I took this photo in Taipei because there was something so incongruous about this larger-than-life inflated figure. Taipei seemed to me to be littered with icons of cuteness, so to have one such icon with its welcoming upswept arms and yet a tear in its eye was very odd. I was doubly intrigued to open the photo when I got home and discover that the figure seems so connected to the obvious distress of the man on the left side.

And then, today, I read in the Gospel of Thomas, "How miserable is the body that depends on a body, and how miserable is the soul that depends on these two." Where does the pain and sadness come from? So often they are entangled with our bodies – our physical manifestation in this world. Either the pain is specifically in the body, i.e., physical, or it’s related to our interactions on the physical level with other bodies, or our longings on the physical level for other bodies, or our failed attempts to meet soul needs with body foods and actions.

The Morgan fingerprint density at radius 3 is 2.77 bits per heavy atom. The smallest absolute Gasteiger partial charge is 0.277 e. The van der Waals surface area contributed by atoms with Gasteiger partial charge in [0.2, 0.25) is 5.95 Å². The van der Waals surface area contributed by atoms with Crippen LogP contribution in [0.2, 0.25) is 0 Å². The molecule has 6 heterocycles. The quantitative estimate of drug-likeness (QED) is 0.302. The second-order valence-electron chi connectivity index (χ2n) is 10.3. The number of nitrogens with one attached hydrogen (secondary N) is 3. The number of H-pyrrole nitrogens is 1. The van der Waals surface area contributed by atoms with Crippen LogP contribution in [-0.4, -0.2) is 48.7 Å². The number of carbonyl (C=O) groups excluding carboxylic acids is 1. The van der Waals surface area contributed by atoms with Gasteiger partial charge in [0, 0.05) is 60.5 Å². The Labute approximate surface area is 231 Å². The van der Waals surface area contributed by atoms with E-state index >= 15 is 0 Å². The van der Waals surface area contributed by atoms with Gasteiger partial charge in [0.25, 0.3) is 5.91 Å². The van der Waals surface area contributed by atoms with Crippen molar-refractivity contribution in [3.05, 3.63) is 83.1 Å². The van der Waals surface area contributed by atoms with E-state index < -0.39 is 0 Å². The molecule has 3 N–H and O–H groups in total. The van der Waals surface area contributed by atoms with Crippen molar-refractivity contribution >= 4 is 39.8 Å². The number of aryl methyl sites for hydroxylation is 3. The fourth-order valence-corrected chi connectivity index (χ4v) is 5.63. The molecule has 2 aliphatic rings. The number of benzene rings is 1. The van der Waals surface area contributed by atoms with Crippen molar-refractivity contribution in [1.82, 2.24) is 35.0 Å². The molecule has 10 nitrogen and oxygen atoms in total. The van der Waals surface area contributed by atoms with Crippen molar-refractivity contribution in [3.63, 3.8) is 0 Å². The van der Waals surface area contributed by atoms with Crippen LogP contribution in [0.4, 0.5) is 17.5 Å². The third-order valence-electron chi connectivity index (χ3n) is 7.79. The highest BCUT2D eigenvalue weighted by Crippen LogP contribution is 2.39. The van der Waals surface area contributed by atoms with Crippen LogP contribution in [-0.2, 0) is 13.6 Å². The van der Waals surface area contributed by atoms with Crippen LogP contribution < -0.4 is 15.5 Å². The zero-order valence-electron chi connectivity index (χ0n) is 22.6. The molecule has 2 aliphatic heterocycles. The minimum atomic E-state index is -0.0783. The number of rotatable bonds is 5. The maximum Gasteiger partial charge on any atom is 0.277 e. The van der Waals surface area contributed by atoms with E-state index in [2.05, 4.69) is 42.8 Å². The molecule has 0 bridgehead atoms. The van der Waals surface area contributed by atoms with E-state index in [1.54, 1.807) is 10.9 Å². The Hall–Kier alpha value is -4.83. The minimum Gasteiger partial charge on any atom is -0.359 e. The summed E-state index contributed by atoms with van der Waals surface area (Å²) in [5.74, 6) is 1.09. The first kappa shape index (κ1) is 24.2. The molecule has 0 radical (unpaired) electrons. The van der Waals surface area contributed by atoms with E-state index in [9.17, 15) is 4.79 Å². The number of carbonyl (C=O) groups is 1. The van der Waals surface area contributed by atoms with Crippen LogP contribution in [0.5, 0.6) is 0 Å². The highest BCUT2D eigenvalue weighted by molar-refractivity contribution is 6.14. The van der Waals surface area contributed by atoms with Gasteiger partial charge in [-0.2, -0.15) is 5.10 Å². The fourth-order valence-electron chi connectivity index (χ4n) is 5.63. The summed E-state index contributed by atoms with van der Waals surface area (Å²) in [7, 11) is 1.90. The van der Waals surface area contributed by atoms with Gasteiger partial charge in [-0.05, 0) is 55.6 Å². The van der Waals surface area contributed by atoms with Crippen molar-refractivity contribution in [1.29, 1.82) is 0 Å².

I suspect that as long as we stay tangled up in the physical, thinking it's the only plane of existence, the pain will continue. But I think it's also true that that pain doesn't go all the way through to the soul. For me that seems to be one function of meditation: to remember that whatever sadness or hurt or confusion I feel at the moment is really just in that moment, and just in the body.

If I take the time to tap into the me that is more than that moment and that body, then I can find whatever reserves of joy or pleasure are stored within me. And then, restored to that awareness, I can take the time to practice tonglen. Like the figure in the photo, I can be larger than my own life: I can breathe in my own distress and pray in sympathy for all those who feel the same, and I can breathe out my awareness of pleasure, of the life that resonates beyond the petty concerns, and imagine holding that out as a gift to others who suffer.

Tuesday, January 1, 2008

The loneliness of Christmas

This blog has been silent for a bit because we've been out of the country, visiting our daughter in Taiwan. As I began sorting through the photos from our trip, I found this one and wanted to share it.

I shot this picture before I met the woman and her dog; we were all waiting in the Vancouver BC airport on Christmas Day for trips to visit family. Her story, I thought, was particularly poignant.